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An annoyed woman pinching a speech bubble coming from a man's open mouth.

Are You Even Listening?

My MS flips the script and tolerates heat much better than cold. I, therefore, spend a lot of time outdoors during the summer months, and this year was no different. I've found hiking and biking to be a combo my body tolerates well. It seems to run in the family, so a few family members and I biked to a scenic nature reserve a few weeks back to hike.

Young and healthy?

As MS would have it, close to the end of the trek, my body abruptly and unexpectedly ran out of juice. I was fatigued, the bag I was carrying felt heavier, and I couldn't wait to get home and sleep for 14 hours straight. I slowed my pace and went silent, which I tend to do when fatigue hits. As we were getting close to the parking lot to take our bikes back to my place, a family member remarked that I was "young and healthy". I can withstand much more than these older geezers around us! I reminded them that while being of the tender age of 29, I am somewhat fit but not healthy. "So add some years to that equation of yours," I said, more defiantly than I expected. I was surprised by the defensiveness in my tone.

Understanding emotional triggers

I spent most of the next day thinking about what had triggered me about the comment from my family member. It was well-intentioned, and even by my standards, not inaccurate. Maybe I had been somewhat unreasonable? Part of it definitely was unreasonable, but I forgave myself. The frustration of being hit by fatigue while being told I'm "young and healthy" was a juxtaposition that threw me off balance. But I also found an angry, frustrated, and outward acting part of me that I didn't understand. The comment in the woods shone a floodlight onto a painful thing I would rather keep in the dark.

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Didn't they hear me?

MS being the invisible disease it tends to be, I understand that it's not on the top of everyone's mind the way it is for me. I can still do most of what I could before my diagnosis. And yet, when I was called young and healthy, I had to dig deep to understand why it made me sad. Isn't that what I want people to think about me? I am young, and I don't consider myself a sick person because I have MS. So what's the big deal? The deal: that's not what I have told them.

Explaining MS to others

I know most people don't see me and think, "Fredric, the one with MS," and I'm grateful for that. But when it comes to friends and family, my expectations are higher because I share more about my MS. They know more of the things I worry about, the mental health problems, what symptoms are affecting my life, the diagnosis story, the ups, the downs, the failures, the fears, the medications, the risks. I share it with them because I care, and I know they care about me. Because it's a lot to take in, I repeat and explain the information often to the people close to me.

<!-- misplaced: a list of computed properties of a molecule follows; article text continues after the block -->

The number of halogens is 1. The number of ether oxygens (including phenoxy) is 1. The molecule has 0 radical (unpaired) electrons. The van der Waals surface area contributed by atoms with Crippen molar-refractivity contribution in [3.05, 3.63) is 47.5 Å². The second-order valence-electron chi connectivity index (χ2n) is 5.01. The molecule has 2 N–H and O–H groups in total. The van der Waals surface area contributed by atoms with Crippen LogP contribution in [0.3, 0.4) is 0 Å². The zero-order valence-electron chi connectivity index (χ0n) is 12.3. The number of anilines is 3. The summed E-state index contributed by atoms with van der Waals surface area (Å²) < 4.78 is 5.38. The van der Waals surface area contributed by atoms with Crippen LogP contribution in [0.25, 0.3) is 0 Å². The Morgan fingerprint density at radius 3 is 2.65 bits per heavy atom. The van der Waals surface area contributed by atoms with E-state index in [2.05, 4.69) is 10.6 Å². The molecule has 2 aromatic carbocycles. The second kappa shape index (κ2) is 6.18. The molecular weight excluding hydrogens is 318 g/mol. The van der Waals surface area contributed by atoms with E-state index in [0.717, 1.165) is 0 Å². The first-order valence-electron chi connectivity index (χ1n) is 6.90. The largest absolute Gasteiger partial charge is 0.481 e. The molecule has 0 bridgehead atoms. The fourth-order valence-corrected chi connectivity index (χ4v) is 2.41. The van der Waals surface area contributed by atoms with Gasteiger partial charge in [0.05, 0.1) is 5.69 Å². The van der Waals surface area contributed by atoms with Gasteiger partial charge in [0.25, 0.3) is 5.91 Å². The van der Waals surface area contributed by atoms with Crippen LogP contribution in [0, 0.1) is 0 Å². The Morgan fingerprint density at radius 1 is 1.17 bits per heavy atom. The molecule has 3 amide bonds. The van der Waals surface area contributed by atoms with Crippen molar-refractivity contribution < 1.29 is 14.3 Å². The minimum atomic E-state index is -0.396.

Less-than-ideal responses

But let's say you're allergic to dogs, but your friends keep bringing their dog over when they visit you. You have to remind them or call them in advance to leave the dog outside. That's how I sometimes feel about my MS. When I share my worries about where my MS will be in 15 years: "There will be a cure by then, don't worry!" Or when I complain about my legs being spastic: "Have you tried stretching?". Or they recommend a weekend activity I've already had to turn down three times because of my limitations. Eventually, I have to ask myself whether those comments are less about my reality and more about their comfort.

How much can we expect from others?

Where is the line between asking for what you need and being unappreciative? Is it enough to always mean well but disregard the more significant, more complex conversations? How much responsibility does the person with MS hold over holding the conversation? I struggle with these questions a lot and often negate my hurt because I know people mean well. It's human to forget. But again, where is the line?

Expectations of myself and others

Back in the woods, this is what brought about the then unexplainable sadness and defiance. I wish that at that moment, they would have noticed my slower pace and sudden silence and asked, "How do your legs feel?", "Is your body feeling alright?" or even just "I'm glad we are doing this together." Or is it my responsibility to tell others, despite all of the years of explaining how my "new body" works? Am I expecting too much of myself or others? Of both?

Finding the balance

There needs to be both gratefulness for the good intentions and expectations to be heard. But it also has to be okay to be sad and disappointed when you feel like, despite your best efforts, you are alone. You have to allow things to slip but also expect certain things to be remembered and considered. To find that balance is complicated. I'm hoping I'm not alone in this situation, and I'd love to hear about your experience. It's a vulnerable space that I want to stay in, and I'm grateful that you spent a few minutes here with me.

This article represents the opinions, thoughts, and experiences of the author; none of this content has been paid for by any advertiser. The team does not recommend or endorse any products or treatments discussed herein. Learn more about how we maintain editorial integrity here.

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